I don't understand what %s and %d do and how they work.

13 Answers 13


They are used for formatting strings. %s acts a placeholder for a string while %d acts as a placeholder for a number. Their associated values are passed in via a tuple using the % operator.

name = 'marcog'
number = 42
print '%s %d' % (name, number)

will print marcog 42. Note that name is a string (%s) and number is an integer (%d for decimal).

See https://docs.python.org/3/library/stdtypes.html#printf-style-string-formatting for details.

In Python 3 the example would be:

print('%s %d' % (name, number))
  • 2
    In Google Chrome: Settings >> Search >> Manage search engines... notice how %s is used with search engine configurations. Chrome uses %s to replace keywords entered in the address bar. Python uses %s in a similar way. In print('description: %s' % descrip) the %s operator will be replaced by the text string stored in the descrip variable. The round braces prevent an error message in Python 3. – noobninja Aug 27 '16 at 20:51
  • what do you call these %s, %d, etc? – Chaine May 19 '17 at 18:21
  • 1
    @Chaine they are called Placeholders, they are replaceable variables – Leo Jun 9 '17 at 19:44
  • @Leo Thank you! – Chaine Jun 10 '17 at 0:08

from python 3 doc

%d is for decimal integer

%s is for generic string or object and in case of object, it will be converted to string

Consider the following code

name ='giacomo'
number = 4.3
print('%s %s %d %f %g' % (name, number, number, number, number))

the out put will be

giacomo 4.3 4 4.300000 4.3

as you can see %d will truncate to integer, %s will maintain formatting, %f will print as float and %g is used for generic number


print('%d' % (name))

will generate an exception; you cannot convert string to number

  • 4
    This deseeves more upvote. It explains what would happen if %s is used for a number instead. – Vikas Prasad Sep 1 '18 at 13:41
  • 1
    What is the difference between %d and %i, if both will convert to integer? How does %d compare to %i and %f ? – srini Jul 22 '19 at 12:05

%s is used as a placeholder for string values you want to inject into a formatted string.

%d is used as a placeholder for numeric or decimal values.

For example (for python 3)

print ('%s is %d years old' % ('Joe', 42))

Would output

Joe is 42 years old
  • 6
    Doesn't really explain the problem? I'm not explaining the problem, I'm providing a concise answer to the question. The question specifically asked what %s and %d were for. – Soviut Feb 16 '12 at 2:37
  • 2
    do you know the difference between %i and %d? does python support %i? – cryanbhu Oct 31 '18 at 1:43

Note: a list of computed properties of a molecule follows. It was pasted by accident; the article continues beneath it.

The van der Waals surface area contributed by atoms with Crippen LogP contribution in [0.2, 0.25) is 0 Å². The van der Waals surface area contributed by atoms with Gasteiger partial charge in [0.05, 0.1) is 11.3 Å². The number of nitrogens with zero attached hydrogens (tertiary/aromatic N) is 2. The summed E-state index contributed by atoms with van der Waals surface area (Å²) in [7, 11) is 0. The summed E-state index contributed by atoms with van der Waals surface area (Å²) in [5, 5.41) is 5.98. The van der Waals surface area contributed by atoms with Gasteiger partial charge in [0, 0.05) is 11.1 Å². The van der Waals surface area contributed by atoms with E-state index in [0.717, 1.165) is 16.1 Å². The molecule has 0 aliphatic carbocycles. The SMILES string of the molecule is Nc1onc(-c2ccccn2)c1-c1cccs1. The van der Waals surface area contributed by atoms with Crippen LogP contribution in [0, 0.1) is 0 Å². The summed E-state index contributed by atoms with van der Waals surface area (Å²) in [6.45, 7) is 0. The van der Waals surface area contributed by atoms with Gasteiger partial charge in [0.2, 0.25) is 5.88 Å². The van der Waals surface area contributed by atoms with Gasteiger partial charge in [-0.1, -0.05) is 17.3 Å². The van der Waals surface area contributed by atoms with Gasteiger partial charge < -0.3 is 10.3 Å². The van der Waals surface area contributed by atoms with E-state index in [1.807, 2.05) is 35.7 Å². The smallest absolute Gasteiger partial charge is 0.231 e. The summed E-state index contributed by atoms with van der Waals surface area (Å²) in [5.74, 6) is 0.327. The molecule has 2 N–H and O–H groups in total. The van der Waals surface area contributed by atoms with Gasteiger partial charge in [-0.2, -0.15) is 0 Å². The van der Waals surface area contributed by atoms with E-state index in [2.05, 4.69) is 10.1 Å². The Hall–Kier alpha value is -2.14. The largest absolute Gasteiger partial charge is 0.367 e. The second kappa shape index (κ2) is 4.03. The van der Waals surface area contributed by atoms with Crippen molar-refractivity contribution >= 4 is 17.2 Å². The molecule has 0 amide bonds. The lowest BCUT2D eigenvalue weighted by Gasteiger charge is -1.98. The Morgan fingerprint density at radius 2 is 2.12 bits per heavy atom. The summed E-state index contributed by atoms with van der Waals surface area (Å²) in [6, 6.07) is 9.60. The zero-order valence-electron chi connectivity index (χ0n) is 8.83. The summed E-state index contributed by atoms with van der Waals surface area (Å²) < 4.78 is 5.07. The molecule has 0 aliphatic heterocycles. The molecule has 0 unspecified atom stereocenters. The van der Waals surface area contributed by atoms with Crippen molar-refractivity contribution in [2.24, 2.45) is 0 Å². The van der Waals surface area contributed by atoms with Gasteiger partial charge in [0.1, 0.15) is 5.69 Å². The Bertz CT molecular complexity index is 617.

These are all informative answers, but none are quite getting at the core of what the difference is between %s and %d.

%s tells the formatter to call the str() function on the argument and since we are coercing to a string by definition, %s is essentially just performing str(arg).

%d on the other hand, is calling int() on the argument before calling str(), like str(int(arg)), This will cause int coercion as well as str coercion.

For example, I can convert a hex value to decimal,

>>> '%d' % 0x15

or truncate a float.

>>> '%d' % 34.5

But the operation will raise an exception if the argument isn't a number.

>>> '%d' % 'thirteen'
Traceback (most recent call last):
  File "<stdin>", line 1, in <module>
TypeError: %d format: a number is required, not str

So if the intent is just to call str(arg), then %s is sufficient, but if you need extra formatting (like formatting float decimal places) or other coercion, then the other format symbols are needed.

With the f-string notation, when you leave the formatter out, the default is str.

>>> a = 1
>>> f'{a}'
>>> f'{a:d}'
>>> a = '1'
>>> f'{a:d}'
Traceback (most recent call last):
  File "<stdin>", line 1, in <module>
ValueError: Unknown format code 'd' for object of type 'str'

The same is true with string.format; the default is str.

>>> a = 1
>>> '{}'.format(a)
>>> '{!s}'.format(a)
>>> '{:d}'.format(a)
  • 2
    This should be the accepted answer. It's the only one that actually explains the difference. – Antimony Sep 23 '20 at 19:09
  • 1
    Given that I answered 9 years late, it's understandable. But, I was not satisfied with the answers so I added one. – Wyrmwood Sep 29 '20 at 20:51

These are placeholders: